Paul's instruction includes only three words, "mias gunaikos andra," as one of several requirements for being an elder (1 Tim. 3:2; Titus 1;6) or a deacon (1 Tim. 3:12, where the pl. "andres" is used).  "Gune" refers to any adult female, including wives and widows. 7  The King James Version translates it "woman" 129 times and "wife" 92 times. 8  The noun "gunaikos" is in the genitive and therefore deals with attribution.  It may refer to relationship or quality, for "the genitive defines by attributing a quality or relationship to the noun which it modifies." 9  Dana and Mantey define the genitive as "the case which specifies with reference to class or kind." 10  The genitive here is used to define or describe the noun "aner."

This should not be considered a possessive genitive, for that would mean that the word in the genitive indicates one who owns or possesses the noun it modifies. 11  In that case the translation would be "a man owned by one woman."  Nor can this be considered as a genitive of relationship ("a man who has [possesses] one wife") for there is no indication within the phrase or context that that relationship is implied.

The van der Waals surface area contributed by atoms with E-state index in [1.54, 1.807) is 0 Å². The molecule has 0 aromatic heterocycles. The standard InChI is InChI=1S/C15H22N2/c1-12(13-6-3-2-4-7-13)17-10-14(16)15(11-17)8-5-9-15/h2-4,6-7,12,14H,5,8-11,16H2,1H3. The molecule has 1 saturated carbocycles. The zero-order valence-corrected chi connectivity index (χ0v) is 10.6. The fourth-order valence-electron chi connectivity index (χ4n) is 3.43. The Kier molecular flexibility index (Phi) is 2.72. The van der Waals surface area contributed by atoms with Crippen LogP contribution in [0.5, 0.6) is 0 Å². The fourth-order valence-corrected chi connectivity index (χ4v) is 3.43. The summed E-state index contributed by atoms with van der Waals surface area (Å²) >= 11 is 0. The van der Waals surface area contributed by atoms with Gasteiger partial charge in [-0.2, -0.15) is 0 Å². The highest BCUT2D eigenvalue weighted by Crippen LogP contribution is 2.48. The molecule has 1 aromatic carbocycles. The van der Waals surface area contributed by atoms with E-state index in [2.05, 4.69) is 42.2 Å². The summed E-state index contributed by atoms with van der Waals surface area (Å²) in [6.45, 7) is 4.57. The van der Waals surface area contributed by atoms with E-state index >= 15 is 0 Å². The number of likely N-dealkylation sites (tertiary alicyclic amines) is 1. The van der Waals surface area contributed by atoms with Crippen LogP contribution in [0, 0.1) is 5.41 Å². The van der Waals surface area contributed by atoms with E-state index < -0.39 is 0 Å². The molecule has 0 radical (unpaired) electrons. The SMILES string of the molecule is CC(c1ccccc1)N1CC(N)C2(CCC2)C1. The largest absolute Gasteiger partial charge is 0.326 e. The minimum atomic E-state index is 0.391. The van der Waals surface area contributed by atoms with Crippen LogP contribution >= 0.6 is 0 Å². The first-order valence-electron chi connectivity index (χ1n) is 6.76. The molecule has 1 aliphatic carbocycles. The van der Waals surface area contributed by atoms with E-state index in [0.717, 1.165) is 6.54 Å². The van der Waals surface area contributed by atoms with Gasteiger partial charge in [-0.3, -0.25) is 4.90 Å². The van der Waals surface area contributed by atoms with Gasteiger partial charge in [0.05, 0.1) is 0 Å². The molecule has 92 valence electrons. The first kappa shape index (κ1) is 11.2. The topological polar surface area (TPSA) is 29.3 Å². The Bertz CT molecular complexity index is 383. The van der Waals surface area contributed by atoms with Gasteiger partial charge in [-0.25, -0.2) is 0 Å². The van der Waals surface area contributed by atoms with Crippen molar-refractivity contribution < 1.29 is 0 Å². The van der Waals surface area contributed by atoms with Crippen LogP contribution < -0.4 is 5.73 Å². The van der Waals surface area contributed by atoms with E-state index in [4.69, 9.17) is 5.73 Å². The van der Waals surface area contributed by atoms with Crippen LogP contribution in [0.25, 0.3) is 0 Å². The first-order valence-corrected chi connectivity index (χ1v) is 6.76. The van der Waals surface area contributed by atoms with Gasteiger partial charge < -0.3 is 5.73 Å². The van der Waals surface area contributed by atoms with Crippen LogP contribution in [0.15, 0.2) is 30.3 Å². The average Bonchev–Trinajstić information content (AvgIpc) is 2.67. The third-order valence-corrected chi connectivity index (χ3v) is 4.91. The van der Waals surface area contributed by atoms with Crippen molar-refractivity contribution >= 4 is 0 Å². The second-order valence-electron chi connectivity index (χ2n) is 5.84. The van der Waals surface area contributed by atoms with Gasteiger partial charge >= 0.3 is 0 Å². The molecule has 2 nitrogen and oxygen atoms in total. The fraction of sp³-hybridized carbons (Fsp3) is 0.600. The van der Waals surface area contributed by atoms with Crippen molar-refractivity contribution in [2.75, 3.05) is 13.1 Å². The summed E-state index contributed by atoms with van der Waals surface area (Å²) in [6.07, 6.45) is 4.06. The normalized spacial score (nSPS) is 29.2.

It is best to understand this "gunaikos" as being a genitive of quality, 12  that is, giving a characteristic to the noun it modifies.  The noun being modified is "andra," accusative singular of "aner."  "Aner" is translated "man" 156 times in the King James version and "husband" only 50 times [13]  (including the passage under discussion).  This accusative functions here as an object of the main verb "be" along with a long list of other accusative nouns and participles.  Stated simply, the clause is "Therefore . . . an elder must be . . . a man . . ."  The words "one woman" modify "man" to explain what kind, or to qualify the noun by attributing to him this character, Robertson adds that the genitive of quality (also called attributive genitive). "expresses quality like an adjective indeed, but with more sharpness and distinctness." 14  He also points out that usually the genitive follows the limiting substantive, "but the genitive comes first if it is emphatic," 15 is the case here.  Since the other qualification in 1 Timothy 3 deal with the man's character and since the grammatical structure is more naturally consistent with this emphasis, it seems best to understand the phrase as meaning that he is a one-woman type of man.  This point will be further discussed later in this study.